"Did you see the Laotians?" she said. "They've got just about as much swing as we do-and that isn't a whole lot."
"But they like it," Gilly said. "I could tell that they like it. They had these big smi1es-"Hep picked up a triangle of cheddar and set it over his mouth like a grin.
"They don't know any better," Marlene said, wondering to herself exactly what she meant.
Gilly picked up the plate and, like some Paris chef, held it in front of him. "You know," he said, "there's one thing I still don't understand about you people. How is it you can be so dead set against working on Sunday, yet put on this elaborate spread for after-church coffee?"
Marlene shrugged her shoulders. "It's not really work, is it?" she said. "I think this is fun."
Gilly stripped the skin from the sausage and smiled.
* * *
That evening Marlene and Gilly sat in the pew right behind the Laotian family, the Baccams. The family had been in church-standing, praying, and even singing when they could-every single week since they'd arrived in the area ten months earlier.
The Baccams had four kids, two boys and two girls. Their youngest daughter sat backwards in the pew, her dark eyes peeking at Marlene and Gilly, her nose pressed like a button between the ends of her fingers that clutched the pew edge. Gilly reached up during collection and tried to poke at her fingers, but shejerked them away. You could see the size of her smile in her eyes.
Meersink told them to turn in their hymnals to number 124, a rendition of Psalm 68. The organ droned through the old plodding rhythms, and the congregation sang along carefully. Marlene liked the music-even if it wasn't very exciting. It reminded her of her great grandmother and of the old leather-bound Dutch Psalter, an heirloom. If you held the book in both hands and let it fall open, you'd be looking right at the dirtied page of Psalm 68. Marlene was certain it must have been Great- Grandma Haarsma's favorite.
Marlene tried to sing the old familiar words loudly, but it wasn't easy. Even this almost solidly Dutch congregation didn't sing this psalm well. Gilly looked like he was reading a foreign language.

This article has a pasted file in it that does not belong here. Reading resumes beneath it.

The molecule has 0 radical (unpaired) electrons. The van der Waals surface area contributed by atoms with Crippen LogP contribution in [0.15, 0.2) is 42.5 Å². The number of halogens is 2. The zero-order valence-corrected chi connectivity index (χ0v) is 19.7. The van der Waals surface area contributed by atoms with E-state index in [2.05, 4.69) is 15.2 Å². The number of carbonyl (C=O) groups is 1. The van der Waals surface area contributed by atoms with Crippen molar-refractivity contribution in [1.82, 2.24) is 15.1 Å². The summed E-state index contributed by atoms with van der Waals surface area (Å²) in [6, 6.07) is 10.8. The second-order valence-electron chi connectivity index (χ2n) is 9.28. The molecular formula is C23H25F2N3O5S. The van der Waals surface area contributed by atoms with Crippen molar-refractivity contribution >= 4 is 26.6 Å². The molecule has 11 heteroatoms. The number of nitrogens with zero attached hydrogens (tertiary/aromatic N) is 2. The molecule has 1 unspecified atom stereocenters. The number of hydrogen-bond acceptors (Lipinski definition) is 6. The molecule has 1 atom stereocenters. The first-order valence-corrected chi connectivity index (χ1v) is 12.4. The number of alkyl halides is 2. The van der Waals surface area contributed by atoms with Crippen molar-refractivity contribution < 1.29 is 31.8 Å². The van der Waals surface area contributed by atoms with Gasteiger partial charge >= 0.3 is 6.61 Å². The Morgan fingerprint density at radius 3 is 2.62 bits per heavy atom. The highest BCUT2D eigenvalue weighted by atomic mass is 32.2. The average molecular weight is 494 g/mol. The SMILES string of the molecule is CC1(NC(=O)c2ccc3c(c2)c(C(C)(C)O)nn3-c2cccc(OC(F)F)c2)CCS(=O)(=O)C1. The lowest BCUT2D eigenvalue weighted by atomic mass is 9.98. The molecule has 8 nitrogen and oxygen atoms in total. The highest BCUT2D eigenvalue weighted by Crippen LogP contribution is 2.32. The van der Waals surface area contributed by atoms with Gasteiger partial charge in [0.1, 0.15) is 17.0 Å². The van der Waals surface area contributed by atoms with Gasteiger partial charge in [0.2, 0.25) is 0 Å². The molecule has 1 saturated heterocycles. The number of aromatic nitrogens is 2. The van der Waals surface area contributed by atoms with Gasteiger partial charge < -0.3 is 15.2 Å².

God shall arise and by his might
put all his enemies to flight
with shame and consternation.
His haters, haughty though they be,
shall at his august presence flee
in utter desolation. . . .
But as Marlene looked around, it wasn't Gilly's bewilderment that caught her attention-it was the Baccams'. There they stood, struggling with that monster of a language, English-a family who not a year ago had been in a refugee camp in Thailand. And yet, even though they understood little or nothing of the psalm, they were trying to singjust as hard as she was.
He shall consume, afar and near,
all those that evil cherish.
What struck Marlene most pointedly was that Mr. Baccam stood there with the hymnal up in front of his eyes as if just getting through the words was the most important thing he could do that night. His face reflected an eagerness unlike hers-an eagerness to belong rather than simply to preserve. He studied the words; she merely sang through an old melody, already foreign.
Mr. Baccam's willingness to try, Marlene realized, was really his own humility, a gift of his desire to become, to grow. The way he worked at singing made her own refusal to clap that morning-in her own eyes now-more awkward than she had even imagined it.
Psalm 68 was the tune Marlene took home from the evening service, the melody of an old Dutch Psalm, her great-grandmother's favorite, sung by a new and humble Laotian Christian.
"To each his own," she thought, was one of those sayings everybody knows. But it certainly wasn't one of the teachings of Christ's gospel.